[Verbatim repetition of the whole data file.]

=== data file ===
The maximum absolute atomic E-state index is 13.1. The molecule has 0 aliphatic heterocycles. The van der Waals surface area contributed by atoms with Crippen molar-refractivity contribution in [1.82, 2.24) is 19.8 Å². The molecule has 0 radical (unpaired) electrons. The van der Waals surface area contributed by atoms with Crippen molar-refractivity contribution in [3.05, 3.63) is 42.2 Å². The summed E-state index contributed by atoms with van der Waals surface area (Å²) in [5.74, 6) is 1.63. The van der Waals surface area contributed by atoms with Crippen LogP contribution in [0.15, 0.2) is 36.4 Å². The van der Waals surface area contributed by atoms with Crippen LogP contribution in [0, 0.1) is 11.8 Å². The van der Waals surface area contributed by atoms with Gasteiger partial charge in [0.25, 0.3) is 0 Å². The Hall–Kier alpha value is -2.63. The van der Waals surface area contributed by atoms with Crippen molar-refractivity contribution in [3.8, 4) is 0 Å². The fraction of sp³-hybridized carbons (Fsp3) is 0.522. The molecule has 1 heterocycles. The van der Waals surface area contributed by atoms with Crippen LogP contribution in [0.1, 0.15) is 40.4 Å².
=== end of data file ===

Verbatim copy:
The maximum absolute atomic E-state index is 13.1. The molecule has 0 aliphatic heterocycles. The van der Waals surface area contributed by atoms with Crippen molar-refractivity contribution in [1.82, 2.24) is 19.8 Å². The molecule has 0 radical (unpaired) electrons. The van der Waals surface area contributed by atoms with Crippen molar-refractivity contribution in [3.05, 3.63) is 42.2 Å². The summed E-state index contributed by atoms with van der Waals surface area (Å²) in [5.74, 6) is 1.63. The van der Waals surface area contributed by atoms with Crippen LogP contribution in [0.15, 0.2) is 36.4 Å². The van der Waals surface area contributed by atoms with Crippen LogP contribution in [0, 0.1) is 11.8 Å². The van der Waals surface area contributed by atoms with Gasteiger partial charge in [0.25, 0.3) is 0 Å². The Hall–Kier alpha value is -2.63. The van der Waals surface area contributed by atoms with Crippen molar-refractivity contribution in [3.8, 4) is 0 Å². The fraction of sp³-hybridized carbons (Fsp3) is 0.522. The molecule has 1 heterocycles. The van der Waals surface area contributed by atoms with Crippen LogP contribution in [0.1, 0.15) is 40.4 Å².